Tree of Rivers: The Story of the Amazon

Overview

“In his long career of exploration and scholarship, Hemming has become a powerful advocate for the Amazon.”—The New York Times, John Hemming
Amazonia is one of the most magnificent habitats on earth. Containing the world’s largest river, with more water and a broader basin than any other, it hosts a great expanse of tropical rain forest, home to the planet’s most luxuriant biological diversity.
The human beings who settled in the region 10,000 years ago learned to live well with...
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Tree of Rivers: The Story of the Amazon

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Overview

“In his long career of exploration and scholarship, Hemming has become a powerful advocate for the Amazon.”—The New York Times, John Hemming
Amazonia is one of the most magnificent habitats on earth. Containing the world’s largest river, with more water and a broader basin than any other, it hosts a great expanse of tropical rain forest, home to the planet’s most luxuriant biological diversity.
The human beings who settled in the region 10,000 years ago learned to live well with its bounty of fish, game, and vegetation. It was not until 1500 that Europeans first saw the Amazon, and, unsurprisingly, the rain forest’s unique environment has attracted larger-than-life personalities through the centuries. John Hemming recalls the adventures and misadventures of intrepid explorers, fervent Jesuit ecclesiastics, and greedy rubber barons who enslaved thousands of Indians in the relentless quest for profit. He also tells of nineteenth-century botanists, fearless advocates for Indian rights, and the archaeologists and anthropologists who have uncovered the secrets of the Amazon’s earliest settlers.
Hemming discusses the current threat to Amazonia as forests are destroyed to feed the world’s appetite for timber, beef, and soybeans, and he vividly describes the passionate struggles taking place in order to utilize, protect, and understand the Amazon.
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Editorial Reviews

The Explorers Club Journal
“Tree of Rivers is a great historical narrative and an important lesson in human behavior.”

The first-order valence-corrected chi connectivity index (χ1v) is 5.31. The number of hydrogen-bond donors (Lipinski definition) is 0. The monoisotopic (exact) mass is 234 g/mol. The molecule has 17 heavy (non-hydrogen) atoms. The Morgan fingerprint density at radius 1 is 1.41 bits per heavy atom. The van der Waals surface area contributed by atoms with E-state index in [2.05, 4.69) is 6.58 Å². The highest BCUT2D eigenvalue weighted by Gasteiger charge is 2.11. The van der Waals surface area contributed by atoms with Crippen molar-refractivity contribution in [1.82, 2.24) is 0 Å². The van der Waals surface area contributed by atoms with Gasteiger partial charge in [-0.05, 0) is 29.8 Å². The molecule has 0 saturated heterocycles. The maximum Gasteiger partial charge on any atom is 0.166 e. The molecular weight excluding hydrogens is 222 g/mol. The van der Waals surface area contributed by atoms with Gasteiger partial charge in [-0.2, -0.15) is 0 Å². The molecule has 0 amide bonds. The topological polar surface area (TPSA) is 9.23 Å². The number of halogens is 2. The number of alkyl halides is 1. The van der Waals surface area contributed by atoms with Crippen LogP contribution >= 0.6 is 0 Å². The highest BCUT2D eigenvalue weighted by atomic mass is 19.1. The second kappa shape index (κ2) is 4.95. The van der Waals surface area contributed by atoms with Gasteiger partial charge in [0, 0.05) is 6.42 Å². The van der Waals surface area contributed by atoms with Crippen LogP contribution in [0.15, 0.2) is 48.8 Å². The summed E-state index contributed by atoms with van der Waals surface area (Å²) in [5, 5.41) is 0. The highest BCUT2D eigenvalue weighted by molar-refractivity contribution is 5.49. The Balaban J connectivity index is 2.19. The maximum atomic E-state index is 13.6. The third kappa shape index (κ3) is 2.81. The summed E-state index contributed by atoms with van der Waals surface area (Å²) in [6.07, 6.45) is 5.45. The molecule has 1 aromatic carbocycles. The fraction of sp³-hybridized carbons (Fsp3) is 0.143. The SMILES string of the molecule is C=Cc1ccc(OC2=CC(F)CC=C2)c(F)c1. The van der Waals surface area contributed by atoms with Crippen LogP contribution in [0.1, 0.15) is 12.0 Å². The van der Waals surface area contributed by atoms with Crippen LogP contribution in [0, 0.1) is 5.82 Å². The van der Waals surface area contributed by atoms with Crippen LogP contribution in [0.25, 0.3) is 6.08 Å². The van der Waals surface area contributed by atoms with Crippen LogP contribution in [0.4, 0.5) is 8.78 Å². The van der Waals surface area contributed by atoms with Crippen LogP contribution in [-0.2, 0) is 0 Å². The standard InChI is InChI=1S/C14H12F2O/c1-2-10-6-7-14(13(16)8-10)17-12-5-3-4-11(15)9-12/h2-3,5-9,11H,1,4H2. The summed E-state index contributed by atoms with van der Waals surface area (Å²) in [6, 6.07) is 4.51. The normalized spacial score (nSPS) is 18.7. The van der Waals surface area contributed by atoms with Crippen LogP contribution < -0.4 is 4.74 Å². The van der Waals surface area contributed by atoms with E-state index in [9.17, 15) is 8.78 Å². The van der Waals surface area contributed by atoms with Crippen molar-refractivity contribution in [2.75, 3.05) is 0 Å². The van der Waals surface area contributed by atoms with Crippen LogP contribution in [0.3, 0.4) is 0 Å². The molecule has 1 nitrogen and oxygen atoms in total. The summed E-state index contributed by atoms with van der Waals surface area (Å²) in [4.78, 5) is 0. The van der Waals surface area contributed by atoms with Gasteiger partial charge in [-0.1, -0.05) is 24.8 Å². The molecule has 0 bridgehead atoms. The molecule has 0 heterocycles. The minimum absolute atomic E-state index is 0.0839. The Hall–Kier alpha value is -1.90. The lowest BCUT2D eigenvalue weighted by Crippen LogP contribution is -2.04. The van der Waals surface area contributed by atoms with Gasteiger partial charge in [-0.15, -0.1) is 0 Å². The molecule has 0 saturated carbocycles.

Candice Millard
Hemming's most recent book, Tree of Rivers, covers ground familiar to anyone interested in the history of the Amazon. What makes the book important and, in many ways, even remarkable, are the breadth of the author's experience and the depth of his understanding. Throughout, Hemming scatters modest references to his own extraordinary journeys. As an aside, while discussing the river's multitude of swift, rapids-studded tributaries, he recalls that he was once nearly swept to his death in one. When explaining the potentially deadly diseases that Amazon explorers and natives alike have long suffered, he casually mentions that he has twice endured the searing fever and bone-grinding chills of malaria. Having cut trails through dense, remote rain forest, and having felt the sickening and very real danger of becoming hopelessly lost, he understands much better than most the extraordinary skill it takes for indigenous people to navigate their world.
—The New York Times
Edgardo Krebs
The stories John Hemming tells in Tree of Rivers are a passionate corrective to many stereotypes of this complex area and its history. An explorer, former director of the Royal Geographical Society and author of three scholarly books on the Amazon as well as one on the conquest of Peru, Hemming has dedicated a lifetime of research to the Amazon and knows his vast topic with a rigorous intimacy. The book has 11 chapters, spanning a range of historical periods and subjects, from the little publicized (but engrossing) archaeology of the region to present-day problems of deforestation and climate change. Each chapter is a self-contained essay. Taken together, they read like the Thousand and One Nights of the Amazon, a rich, multifaceted narrative that strives to mirror the place itself.
—The Washington Post
Chicago Botanic Gardens
“Remarkable… Sure to become a classic.”
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Product Details

  • ISBN-13: 9780500288207
  • Publisher: Thames & Hudson
  • Publication date: 11/30/2009
  • Pages: 368
  • Sales rank: 577,287
  • Product dimensions: 6.70 (w) x 9.20 (h) x 1.50 (d)

Meet the Author

Formerly the Director of the Royal Geographical Society in London, John Hemming has traveled in and written extensively about the Amazon region. His previous books include Tree of Rivers (978-0-500-28820-7), which was praised by the New York Times for “the breadth of the author’s experience and the depth of his understanding.”
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Table of Contents

1 Arrival of Strangers 13

2 Anarchy on the Amazon 48

3 The Empty River 73

4 Directorate to Cabanagem 97

5 A Naturalist's Paradise 129

6 The Rubber Boom 175

7 The Black Side of Rubber 198

8 Explorers and Indians 232

9 Archaeologists Find Early Man 270

10 Planes, Chainsaws and Bulldozers 289

11 The Largest River in the Largest Forest 325

References 346

Picture Credits 364

Index 365

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